First, it’s important to differentiate between 360 video experiences and VR. 360 videos essentially wrap a screen around you (in every direction), and you as the viewer can sit back and turn your head all around to experience the film/game. VR on the other hand allows you to move and walk through the environment changing your perspective to both the visual elements and the sound sources. 360 allows you to change your perspective, but only on the axis of your head. You can’t travel through a 360 video.
When shooting a 360 video, you should consider pulling some ambisonic recordings, or drop in some mono sources to be spatialized inside a game engine. Combined with head tracking, you can quite literally replicate the audio experience that was recorded on set with this type of audio. At the Music & Audio Research Lab at NYU, we’ve recorded concerts in 360 with a variety of B-format recordings and then brought them into VR headsets. If you bring the audio into software such as Two Big Ears, you can add head tracking to the recorded production audio.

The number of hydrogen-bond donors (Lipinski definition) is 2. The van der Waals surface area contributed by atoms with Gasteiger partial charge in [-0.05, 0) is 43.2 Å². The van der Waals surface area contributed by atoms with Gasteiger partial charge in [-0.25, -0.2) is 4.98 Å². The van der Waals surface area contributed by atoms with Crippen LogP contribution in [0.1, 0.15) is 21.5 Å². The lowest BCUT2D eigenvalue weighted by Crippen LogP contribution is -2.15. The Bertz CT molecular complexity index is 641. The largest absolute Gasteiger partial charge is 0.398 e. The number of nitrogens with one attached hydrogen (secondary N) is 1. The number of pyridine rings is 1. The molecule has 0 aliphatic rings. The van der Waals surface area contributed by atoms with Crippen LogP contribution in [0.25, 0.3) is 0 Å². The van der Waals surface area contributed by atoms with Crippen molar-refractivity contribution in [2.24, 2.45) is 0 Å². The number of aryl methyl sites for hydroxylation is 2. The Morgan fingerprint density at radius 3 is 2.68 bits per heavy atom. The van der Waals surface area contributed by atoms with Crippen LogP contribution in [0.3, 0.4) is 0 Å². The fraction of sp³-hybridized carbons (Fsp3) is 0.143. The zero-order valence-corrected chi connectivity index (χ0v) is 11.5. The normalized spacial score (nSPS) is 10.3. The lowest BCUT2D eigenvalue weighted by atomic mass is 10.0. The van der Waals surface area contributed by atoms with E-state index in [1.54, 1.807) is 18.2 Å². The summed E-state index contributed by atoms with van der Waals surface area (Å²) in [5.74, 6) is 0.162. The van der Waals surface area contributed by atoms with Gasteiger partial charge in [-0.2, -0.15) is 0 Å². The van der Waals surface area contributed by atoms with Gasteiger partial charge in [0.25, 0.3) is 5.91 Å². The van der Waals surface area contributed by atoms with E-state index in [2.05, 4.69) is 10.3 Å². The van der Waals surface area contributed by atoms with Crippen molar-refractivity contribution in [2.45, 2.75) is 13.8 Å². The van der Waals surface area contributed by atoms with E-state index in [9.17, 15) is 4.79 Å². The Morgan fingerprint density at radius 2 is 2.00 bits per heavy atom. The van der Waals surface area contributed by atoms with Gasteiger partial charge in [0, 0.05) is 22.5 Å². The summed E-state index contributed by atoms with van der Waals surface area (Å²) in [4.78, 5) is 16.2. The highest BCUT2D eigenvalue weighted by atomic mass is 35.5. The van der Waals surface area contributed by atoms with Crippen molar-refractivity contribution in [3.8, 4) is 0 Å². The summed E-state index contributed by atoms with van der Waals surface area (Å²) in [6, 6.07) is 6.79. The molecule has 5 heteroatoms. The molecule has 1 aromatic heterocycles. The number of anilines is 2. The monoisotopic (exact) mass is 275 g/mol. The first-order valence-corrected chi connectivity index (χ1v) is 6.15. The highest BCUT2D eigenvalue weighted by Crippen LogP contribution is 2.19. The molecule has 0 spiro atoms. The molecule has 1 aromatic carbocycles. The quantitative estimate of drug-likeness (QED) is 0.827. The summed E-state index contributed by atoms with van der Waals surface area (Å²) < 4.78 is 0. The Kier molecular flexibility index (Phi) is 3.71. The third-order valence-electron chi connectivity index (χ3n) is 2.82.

In my experience so far, I’ve mainly worked with mono sources for VR which are placed in 3D space by the game engine. However, we’re now at a point where we can begin to experiment with Ambisonics within a variety of VR experiences. This year we have a huge push of tech on both the hardware and software side. Google established B-format (First Order Ambisonics) as the default supported spatial audio spec for YouTube 360 & VR videos and their Jump camera rig. There are a lot of advantages to the format. I predict Ambisonics will continue to play a huge role in creating immersive VR experiences.
What is an aspect of VR audio that is still up for debate?